By Allison Robbins
They call it everything from “home staging” to “home fluffing” to “property enhancement”, but Realtors and designers agree on one thing – seller that go the extra mile before putting their homes on the market tend to sell the property faster and for more.
The home staging industry has been growing right along with the blazing-hot real estate market in recent years. Bringing new meaning to the phrase “home theater”, designers can improve reality, creating anything from a vision of sophisticated splendor to one of settled domestic perfection.
The goal? “It creates a world somebody wants to step right into and live in,” says Michele Kleier, president of Gumley Haft Kleir, a New York real estate management and brokerage firm.
Katie Benson, a Pritchet/Rapf Realtor who sells in Malibu, says the practice started with model homes – brand new residences decorated much like movie sets. “You walked in and fell in love, so people started doing it with estates.”
“Most buyers need help visualizing the finished product,” says Stan Richman, manager of Coldwell Banker’s Beverly Hills office – particularly with vacant homes. For occupied homes, furnishings should reflect architecture and asking price, say the experts. If furniture is old, worn, or just plain wrong, fix it, replace it or rent some, goes the thinking and many stagers have their own warehouses to pull from. Services range from redecorating with existing furnishings to changing everything from a curbside to a back fence.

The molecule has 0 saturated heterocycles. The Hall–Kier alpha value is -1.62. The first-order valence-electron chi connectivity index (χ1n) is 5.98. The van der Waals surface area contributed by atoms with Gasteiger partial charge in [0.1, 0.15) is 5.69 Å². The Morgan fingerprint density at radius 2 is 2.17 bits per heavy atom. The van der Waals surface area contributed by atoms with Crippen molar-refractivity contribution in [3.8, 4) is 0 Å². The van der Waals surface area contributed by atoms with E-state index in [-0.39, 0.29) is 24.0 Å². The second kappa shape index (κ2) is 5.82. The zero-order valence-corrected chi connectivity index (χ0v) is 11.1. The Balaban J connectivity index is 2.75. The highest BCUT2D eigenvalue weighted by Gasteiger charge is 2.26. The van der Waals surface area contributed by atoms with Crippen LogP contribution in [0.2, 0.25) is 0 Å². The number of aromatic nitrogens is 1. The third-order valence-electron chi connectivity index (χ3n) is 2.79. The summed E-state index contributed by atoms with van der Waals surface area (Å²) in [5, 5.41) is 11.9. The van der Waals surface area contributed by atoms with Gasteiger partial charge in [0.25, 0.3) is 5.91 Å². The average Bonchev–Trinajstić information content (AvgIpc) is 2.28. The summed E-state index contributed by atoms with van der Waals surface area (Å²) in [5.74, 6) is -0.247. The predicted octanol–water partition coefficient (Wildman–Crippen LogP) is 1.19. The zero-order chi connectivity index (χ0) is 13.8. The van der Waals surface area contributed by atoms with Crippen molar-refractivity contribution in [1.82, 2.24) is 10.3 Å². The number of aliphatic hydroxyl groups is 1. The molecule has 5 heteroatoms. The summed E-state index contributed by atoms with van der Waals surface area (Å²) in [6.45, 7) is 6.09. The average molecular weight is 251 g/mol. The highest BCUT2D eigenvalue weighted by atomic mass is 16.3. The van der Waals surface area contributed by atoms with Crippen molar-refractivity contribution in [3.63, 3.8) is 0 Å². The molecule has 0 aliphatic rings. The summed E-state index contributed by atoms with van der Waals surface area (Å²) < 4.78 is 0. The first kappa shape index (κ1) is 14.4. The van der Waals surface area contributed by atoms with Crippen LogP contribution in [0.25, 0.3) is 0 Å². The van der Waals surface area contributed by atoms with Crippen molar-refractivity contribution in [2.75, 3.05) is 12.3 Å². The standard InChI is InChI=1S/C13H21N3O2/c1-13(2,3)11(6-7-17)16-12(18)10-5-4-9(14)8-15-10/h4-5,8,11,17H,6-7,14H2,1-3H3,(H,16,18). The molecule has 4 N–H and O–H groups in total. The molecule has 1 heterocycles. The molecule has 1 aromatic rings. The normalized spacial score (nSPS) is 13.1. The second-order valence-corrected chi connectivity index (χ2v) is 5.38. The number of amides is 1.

Aimee Miller of Designed to Move, who trademarked the term Property Enhancement™, describes her services as “mini-face lifts” that might involve new paint, updating old lighting and plumbing fixtures, installing new carpets and landscaping. The services tend to pay for themselves, and more, claim the specialists.
Speed can be critical: designers rarely get more than a couple of weeks, some homes must be staged in less than 48 hours.